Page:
Automate NSX-T with PowerCLI

While working on an NSX-T project I got the question from the customer to deliver some firewall and network automation based on PowerShell. This to help them ramp up the creation of networks and firewall rules. I pointed them to the PowerCLI Preview for NSX-T, but I wasn’t aware that this fling only was able to retrieve information from NSX-T and not create items/objects. So, how can we do this then? I knew we were able to manage NSX-T since PowerCLI version 6.5.3, but how does this work?


After some google-fu I came across a blog post of Kyle Ruddy named: Getting Started with the PowerCLI Module for VMware NSX-T. This article describes how the NSX-T PowerShell Module works and which cmdlets where available:

  • Connect-NsxtServer
  • Disconnect-NsxtServer
  • Get-NsxtService
    Only 3 commands? Yes, only 3 commands! Because of the simple reason that with the 3rd command you have full access to NSX-T’s public API! And therefore you’re able to retrieve and create items/objects. In the blog article Kyle also gives some examples on how to Retrieve Transport Zone Information or perform Logical Switch and IP Pool Management. But how do we create an NSGroup or a Distributed Firewall Section? This post contains some additional examples and I’ll update this post as new scripts will come along.

    The first thing we need to do is connect to the NSX-T Manager:


    Create a NSGroup based on a Security Tag

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    Automating the vRealize Automation Manager Service Failover

    During a couple of vRealize Automation (vRA) design engagements I had to explain that the vRealize Automation Manager Service doesn’t have an Automated Failover process (active/passive) and relies on a manual intervention. This was quite hard for the customers to understand and accept because of active / active redundancy of other vRA components like the Web Service.

    So OK what does the vRA Manager Service do (link)?

    The Manager Service is a Windows service that coordinates communication between IaaS DEMs, the SQL Server database, agents, and SMTP. IaaS requires that only one Windows machine actively run the Manager Service. For backup or high availability, you may deploy additional Windows machines where you manually start the Manager Service if the active service stops.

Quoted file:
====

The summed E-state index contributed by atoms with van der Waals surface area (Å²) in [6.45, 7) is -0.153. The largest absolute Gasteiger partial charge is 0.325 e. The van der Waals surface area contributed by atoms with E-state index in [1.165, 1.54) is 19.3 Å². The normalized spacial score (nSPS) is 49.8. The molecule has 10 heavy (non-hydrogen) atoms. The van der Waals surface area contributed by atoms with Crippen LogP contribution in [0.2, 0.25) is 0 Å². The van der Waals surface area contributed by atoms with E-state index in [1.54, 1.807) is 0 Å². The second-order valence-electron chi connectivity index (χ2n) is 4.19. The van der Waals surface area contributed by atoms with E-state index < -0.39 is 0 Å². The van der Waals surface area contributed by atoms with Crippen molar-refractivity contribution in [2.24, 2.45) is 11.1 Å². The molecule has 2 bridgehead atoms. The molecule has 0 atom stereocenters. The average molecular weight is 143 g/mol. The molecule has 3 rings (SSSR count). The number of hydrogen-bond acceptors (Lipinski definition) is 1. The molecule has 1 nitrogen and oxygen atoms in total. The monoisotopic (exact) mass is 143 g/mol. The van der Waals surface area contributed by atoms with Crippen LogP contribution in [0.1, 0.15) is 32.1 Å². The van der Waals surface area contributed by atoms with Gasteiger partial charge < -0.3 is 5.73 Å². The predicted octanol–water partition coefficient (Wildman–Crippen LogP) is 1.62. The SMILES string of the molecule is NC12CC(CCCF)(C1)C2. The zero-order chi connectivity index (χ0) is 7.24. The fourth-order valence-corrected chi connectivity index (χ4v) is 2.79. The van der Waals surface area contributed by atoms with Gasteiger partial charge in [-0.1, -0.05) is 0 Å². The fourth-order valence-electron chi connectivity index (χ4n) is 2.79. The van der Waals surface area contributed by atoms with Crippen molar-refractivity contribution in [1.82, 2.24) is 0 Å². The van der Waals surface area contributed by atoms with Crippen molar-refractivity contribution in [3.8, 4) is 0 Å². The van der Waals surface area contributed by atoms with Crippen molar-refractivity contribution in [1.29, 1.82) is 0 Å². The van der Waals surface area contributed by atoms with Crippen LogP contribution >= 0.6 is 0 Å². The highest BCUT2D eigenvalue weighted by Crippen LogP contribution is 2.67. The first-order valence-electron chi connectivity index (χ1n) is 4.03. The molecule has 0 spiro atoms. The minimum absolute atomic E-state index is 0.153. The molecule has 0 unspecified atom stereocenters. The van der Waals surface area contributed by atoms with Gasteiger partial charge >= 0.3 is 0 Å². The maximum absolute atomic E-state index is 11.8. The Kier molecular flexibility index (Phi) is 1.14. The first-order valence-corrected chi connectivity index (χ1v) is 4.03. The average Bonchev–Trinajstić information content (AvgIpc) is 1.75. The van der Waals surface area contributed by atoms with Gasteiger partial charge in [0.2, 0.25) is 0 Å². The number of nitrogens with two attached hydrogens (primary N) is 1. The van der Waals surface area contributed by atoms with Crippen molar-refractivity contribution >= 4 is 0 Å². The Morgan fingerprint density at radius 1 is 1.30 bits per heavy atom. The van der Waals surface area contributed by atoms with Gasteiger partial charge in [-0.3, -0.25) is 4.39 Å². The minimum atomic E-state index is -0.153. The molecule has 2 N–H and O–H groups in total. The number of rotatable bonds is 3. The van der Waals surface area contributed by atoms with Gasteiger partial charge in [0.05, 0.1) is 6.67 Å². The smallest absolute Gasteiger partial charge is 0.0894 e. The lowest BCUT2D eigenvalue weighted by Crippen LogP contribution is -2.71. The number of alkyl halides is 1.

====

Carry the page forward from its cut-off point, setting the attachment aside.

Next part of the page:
And that last part is something my customers didn’t like (at all) because this depends on a person to activate the service manually. OK then how can we solve this?

    Automating the Manager Service Failover

    I like to keep things simple and wanted to Automate the Manager Service failover with vRealize Operations (vROps) monitoring the service and kicking off an action when the service is down. Eventually I got this to work but this took way too much effort and didn’t like the complex setup of vROps sending a SNMP trap to vRO and then let vRO kick off a Powershell script on the vRA IaaS Manager server. So back to the drawing board and the solution was way too simple… Running a scheduled task on the Secondary vRA IaaS Manager server that checks the Manager Service on the Primary and then starts it locally when the service is down.


  • Powershell allows the execution of scripts
  • Scheduled task is running under the vRA Service Account
    The Script

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    How to add a PowerShell host to vRO

    When you add a PowerShell host to vRealize Orchestrator (vRO) you are able to kick-off PowerShell scripts from your vRO workflows or just from the vSphere WebClient! Which can make your day to day work so much easier. So here is a short post about how you can add a PowerShell host to vRO.



  • vRealize Orchestrator
  • vRO PowerShell Plug-in v1.0.6.2442318 (link)
  • Windows 2008 R2+ with PowerShell 2.0+
    In the past I had some issues with the vRO v1.0.5 Plug-in and the default realm so please check which vRO PowerShell Plug-in you are using!

    For a Stand-alone PowerShell host :

    Then logon to your PowerShell host and configure Windows Remote Management.

    Open an elevated command prompt and run the following commands :

    Now the PowerShell host has been configured the PowerShell host can be added to vRO.
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